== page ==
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At any time, help is on the line

September 1, 2006
by DOUGLAS J. EDWARDS, EDITOR-IN-CHIEF
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ProtoCall helps organizations provide services beyond regular office hours


Most states require public behavioral health organizations to provide 24/7 coverage—a challenge many struggle to meet. It can be difficult to identify the demand for after-hours crisis services and almost impossible to staff such services at a clinically appropriate level without exhausting clinical staff and compromising overall productivity.

After-hours crisis management provided by a third party may offer a solution to small and midsize agencies, as well as those serving rural communities. ProtoCall Services, Inc., based in Portland, Oregon, is one such vendor, helping behavioral health agencies provide around-the-clock services to clients and other individuals in need. The company offers crisis counseling, assessment, and referral services by telephone.

“It is necessary but expensive to be available 24/7,” says Linda Rosenberg, MSW, president and CEO of the National Council for Community Behavioral Healthcare. “Traditionally, staffing choices have been limited to paying to staff a hotline overnight or requiring your clinicians to take calls during nights and weekends—which has a huge cost in productivity as well as staff time.”

Managing those costs is where ProtoCall steps in, according to Phil Evans, ProtoCall's president. ProtoCall serves as an outsourced call center with master's- and doctorate-level clinicians staffing the phones. “Our team can assess the call, make referrals to local resources, and provide crisis counseling when necessary,” reports Evans.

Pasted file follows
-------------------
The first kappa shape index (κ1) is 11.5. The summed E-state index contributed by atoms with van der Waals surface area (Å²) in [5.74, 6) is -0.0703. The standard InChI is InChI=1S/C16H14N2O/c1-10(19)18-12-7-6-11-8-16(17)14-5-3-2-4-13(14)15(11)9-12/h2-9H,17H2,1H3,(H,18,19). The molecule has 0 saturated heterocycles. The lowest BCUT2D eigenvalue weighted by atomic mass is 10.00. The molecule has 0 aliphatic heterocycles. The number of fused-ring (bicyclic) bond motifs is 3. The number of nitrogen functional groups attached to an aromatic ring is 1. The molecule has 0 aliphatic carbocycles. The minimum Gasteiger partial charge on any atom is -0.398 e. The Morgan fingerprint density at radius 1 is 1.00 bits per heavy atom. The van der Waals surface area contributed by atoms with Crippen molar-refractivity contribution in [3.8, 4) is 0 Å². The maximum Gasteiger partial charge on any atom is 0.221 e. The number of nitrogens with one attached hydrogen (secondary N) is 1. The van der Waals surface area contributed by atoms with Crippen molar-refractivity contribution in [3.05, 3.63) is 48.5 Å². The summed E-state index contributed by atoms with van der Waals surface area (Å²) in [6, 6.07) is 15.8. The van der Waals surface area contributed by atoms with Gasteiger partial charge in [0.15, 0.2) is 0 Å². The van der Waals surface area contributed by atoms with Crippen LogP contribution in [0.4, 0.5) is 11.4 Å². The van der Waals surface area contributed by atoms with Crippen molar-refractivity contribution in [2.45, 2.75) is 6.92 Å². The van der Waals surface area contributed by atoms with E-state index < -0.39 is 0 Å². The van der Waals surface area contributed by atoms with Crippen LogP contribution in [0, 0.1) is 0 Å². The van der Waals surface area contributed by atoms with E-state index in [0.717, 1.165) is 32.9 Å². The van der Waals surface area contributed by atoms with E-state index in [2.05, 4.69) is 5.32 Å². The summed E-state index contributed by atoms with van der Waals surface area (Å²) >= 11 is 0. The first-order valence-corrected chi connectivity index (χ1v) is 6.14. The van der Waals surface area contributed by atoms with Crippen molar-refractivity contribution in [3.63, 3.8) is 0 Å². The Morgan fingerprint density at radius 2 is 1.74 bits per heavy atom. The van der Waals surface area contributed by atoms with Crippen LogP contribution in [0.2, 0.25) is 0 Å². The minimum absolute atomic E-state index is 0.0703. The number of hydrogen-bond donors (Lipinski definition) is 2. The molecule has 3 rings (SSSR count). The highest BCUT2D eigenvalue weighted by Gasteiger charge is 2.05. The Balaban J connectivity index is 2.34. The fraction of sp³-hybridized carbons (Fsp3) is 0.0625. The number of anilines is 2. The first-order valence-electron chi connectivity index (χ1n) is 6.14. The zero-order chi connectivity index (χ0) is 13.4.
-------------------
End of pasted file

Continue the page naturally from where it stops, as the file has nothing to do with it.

ProtoCall blends clinical expertise with technology, allowing behavioral health providers to expand and improve their services without expanding staff, costs, and operations. With an emphasis on partnership in service delivery, ProtoCall's clinicians answer more than 400,000 calls annually on behalf of 160 public and private behavioral health organizations in 16 states.

“Accessing timely intervention is critically important to an individual experiencing a mental health or addictions crisis,” says Rosenberg. And ProtoCall's clients say they can now meet that need, save money, and let their clinical teams get some sleep at night.

“We were tasked with face-to-face admission prescreening for a major hospital and trying to run a community hotline,” says Jeff Delay at the Genesee County Community Mental Health Center in Flint, Michigan. “Our hotline handling was not cost-efficient…. We had no call tracking and a terrible abandonment rate. The whole model was wrong.” ProtoCall now answers about 450 after-hours calls each month for the Center. “There's simply no way we could replicate ProtoCall's staffing and infrastructure,” Delay continues. “Now, we can meet our goal of serving the whole community, not just people ‘in the system.’”

James Steinshouer, EdD, of the Northern Arizona Regional Behavioral Health Authority agrees: “The positive community impact is enormous…. ProtoCall plays a critical role with our Service Area Agencies.” In fact, Dr. Steinshouer nominated ProtoCall for the National Council's Excellence in Service to the Behavioral Healthcare Industry Award. ProtoCall received the award, which honors outstanding service and partnership by organizations that support mental health and addictions treatment providers, during the National Council's Annual Conference in April 2006.

“ProtoCall's mission of providing timely, effective assessment and intervention to people in times of crisis is fulfilled one call at a time,” says Evans. “We work to support and enhance service delivery in communities across the country, and we are proud of the success and recognition our program has earned.”

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